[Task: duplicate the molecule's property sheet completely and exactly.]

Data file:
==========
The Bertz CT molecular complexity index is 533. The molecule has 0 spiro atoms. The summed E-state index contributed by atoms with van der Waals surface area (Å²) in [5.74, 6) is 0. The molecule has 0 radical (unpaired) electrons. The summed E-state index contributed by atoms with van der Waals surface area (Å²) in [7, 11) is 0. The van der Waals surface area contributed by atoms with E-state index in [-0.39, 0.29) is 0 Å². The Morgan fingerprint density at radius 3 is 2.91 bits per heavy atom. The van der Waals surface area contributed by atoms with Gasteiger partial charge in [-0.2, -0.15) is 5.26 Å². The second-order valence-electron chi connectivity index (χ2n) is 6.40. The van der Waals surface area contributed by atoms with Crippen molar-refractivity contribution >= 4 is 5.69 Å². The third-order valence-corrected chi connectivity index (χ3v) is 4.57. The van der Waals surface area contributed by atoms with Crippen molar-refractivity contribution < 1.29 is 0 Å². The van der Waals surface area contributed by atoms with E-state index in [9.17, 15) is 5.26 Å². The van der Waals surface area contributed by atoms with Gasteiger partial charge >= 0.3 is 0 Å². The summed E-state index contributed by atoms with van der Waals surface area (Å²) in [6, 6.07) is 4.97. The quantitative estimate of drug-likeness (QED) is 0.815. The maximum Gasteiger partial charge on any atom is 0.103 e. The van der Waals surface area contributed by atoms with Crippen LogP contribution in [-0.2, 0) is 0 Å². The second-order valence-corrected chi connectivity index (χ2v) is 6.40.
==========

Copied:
The Bertz CT molecular complexity index is 533. The molecule has 0 spiro atoms. The summed E-state index contributed by atoms with van der Waals surface area (Å²) in [5.74, 6) is 0. The molecule has 0 radical (unpaired) electrons. The summed E-state index contributed by atoms with van der Waals surface area (Å²) in [7, 11) is 0. The van der Waals surface area contributed by atoms with E-state index in [-0.39, 0.29) is 0 Å². The Morgan fingerprint density at radius 3 is 2.91 bits per heavy atom. The van der Waals surface area contributed by atoms with Gasteiger partial charge in [-0.2, -0.15) is 5.26 Å². The second-order valence-electron chi connectivity index (χ2n) is 6.40. The van der Waals surface area contributed by atoms with Crippen molar-refractivity contribution >= 4 is 5.69 Å². The third-order valence-corrected chi connectivity index (χ3v) is 4.57. The van der Waals surface area contributed by atoms with Crippen molar-refractivity contribution < 1.29 is 0 Å². The van der Waals surface area contributed by atoms with E-state index in [9.17, 15) is 5.26 Å². The van der Waals surface area contributed by atoms with Gasteiger partial charge >= 0.3 is 0 Å². The summed E-state index contributed by atoms with van der Waals surface area (Å²) in [6, 6.07) is 4.97. The quantitative estimate of drug-likeness (QED) is 0.815. The maximum Gasteiger partial charge on any atom is 0.103 e. The van der Waals surface area contributed by atoms with Crippen LogP contribution in [-0.2, 0) is 0 Å². The second-order valence-corrected chi connectivity index (χ2v) is 6.40.